A historic railway bridge between Poland and Germany has reopened after being structurally restored and improved by a design team from AECOM Poland.
The bridge, with a total length of 1,552 ft, is located on the Polish-German border between Zgorzelec, Poland and Gorlitz, Germany. Owned by PKP Polskie Linie Kolejowe S.A., it is part of one of the 10 Pan-European Transport Corridors, a huge transport network that encompasses rail, road and waterway routes across member states of the European Union.
The historic structure, modeled on the architectural design of Roman bridges, crosses the valley of the River Neisse, and is used to carry rail traffic between the Republic of Poland and the Federal Republic of Germany. Originally built in 1847 as a stone bridge, it was partly destroyed in 1945 and rebuilt in 1954. The 30 arch spans are based on massive stone pillars.
Working around history
AECOM Poland was responsible for developing a multi-sector, detailed inventory of the construction, geological research, construction design, detailed design and the development of tender documents. Services included geological research and construction design, which required taking into account the historic significance of the bridge.
The primary task was to modernize the structure so that it corresponded to modern requirements and standards of railroads, especially in the areas of gauge, loads and the safety of railway traffic. At the same time, it was necessary to minimize the changes in order to preserve the historic nature of the structure. It also was essential that the design be performed to allow rail traffic to continue on at least one track throughout the duration of the modernization work.
The entire design process and its subsequent execution were conducted within strict time constraints because the completion of work on the bridge in Zgorzelec was a prerequisite for modernization of another railway bridge in Horka, also on the Polish-German border.
Prior to the renovation, the distance between the tracks and the gauge dimensions were not compatible with modern rail regulations. This was true of both the dimensions of the horizontal gauge distance from the axis of the track to the railings and the vertical below the railhead.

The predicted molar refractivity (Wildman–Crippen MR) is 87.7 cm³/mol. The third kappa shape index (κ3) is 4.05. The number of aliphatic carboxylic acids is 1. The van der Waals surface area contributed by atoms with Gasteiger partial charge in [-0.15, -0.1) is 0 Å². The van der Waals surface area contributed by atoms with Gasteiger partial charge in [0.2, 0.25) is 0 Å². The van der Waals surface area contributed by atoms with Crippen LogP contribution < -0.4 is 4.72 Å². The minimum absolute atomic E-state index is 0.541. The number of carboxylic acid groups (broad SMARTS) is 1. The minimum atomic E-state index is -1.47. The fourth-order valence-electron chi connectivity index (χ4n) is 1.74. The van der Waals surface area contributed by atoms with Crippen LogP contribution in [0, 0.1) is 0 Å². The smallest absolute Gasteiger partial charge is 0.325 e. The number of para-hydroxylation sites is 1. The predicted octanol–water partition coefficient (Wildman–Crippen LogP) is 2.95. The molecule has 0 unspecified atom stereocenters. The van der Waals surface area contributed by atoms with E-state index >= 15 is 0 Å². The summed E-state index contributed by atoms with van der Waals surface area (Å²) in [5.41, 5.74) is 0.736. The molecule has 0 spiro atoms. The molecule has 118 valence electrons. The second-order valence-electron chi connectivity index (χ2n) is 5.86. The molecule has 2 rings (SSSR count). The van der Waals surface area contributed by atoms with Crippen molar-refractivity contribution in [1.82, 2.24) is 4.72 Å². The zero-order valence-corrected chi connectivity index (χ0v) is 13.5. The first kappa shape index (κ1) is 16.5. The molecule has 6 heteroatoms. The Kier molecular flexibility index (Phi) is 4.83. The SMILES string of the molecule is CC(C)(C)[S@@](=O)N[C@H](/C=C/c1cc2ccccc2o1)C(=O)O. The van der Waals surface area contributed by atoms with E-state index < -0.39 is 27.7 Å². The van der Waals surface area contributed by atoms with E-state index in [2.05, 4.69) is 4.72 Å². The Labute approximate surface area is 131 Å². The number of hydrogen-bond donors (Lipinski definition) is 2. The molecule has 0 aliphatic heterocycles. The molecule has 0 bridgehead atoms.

All of these factors meant the upper bridge had to be extended, and the decision was made to remove the rails, ballast and stone balustrades, cutting out the upper portion of the side walls. Unfortunately, part of the structure that had to be demolished included characteristic architectural elements such as openwork balustrade, decorative cornicework and arcaded friezes. In order to minimize the changes to the appearance of the bridge, the new elements involved were designed as close to the original form as possible.
80 different types
The new construction of the ballasted deck was made from prefabricated elements and monolithic reinforced concrete slabs. AECOM designed 80 types of precast elements. Some of them, especially on the oriels, were made only as a single element. Others, such as precasts between the oriels, were standardized and fabricated in a number of pieces. A total of 642 prefabricated elements were laid out. Their dimensions were chosen in such a way as to be transportable by rail line as well as over public roads without additional authorization. The facade of precast elements included a restored arcaded frieze and a decorative cornice. The use of prefabrication allowed architectural elements to be installed with due diligence.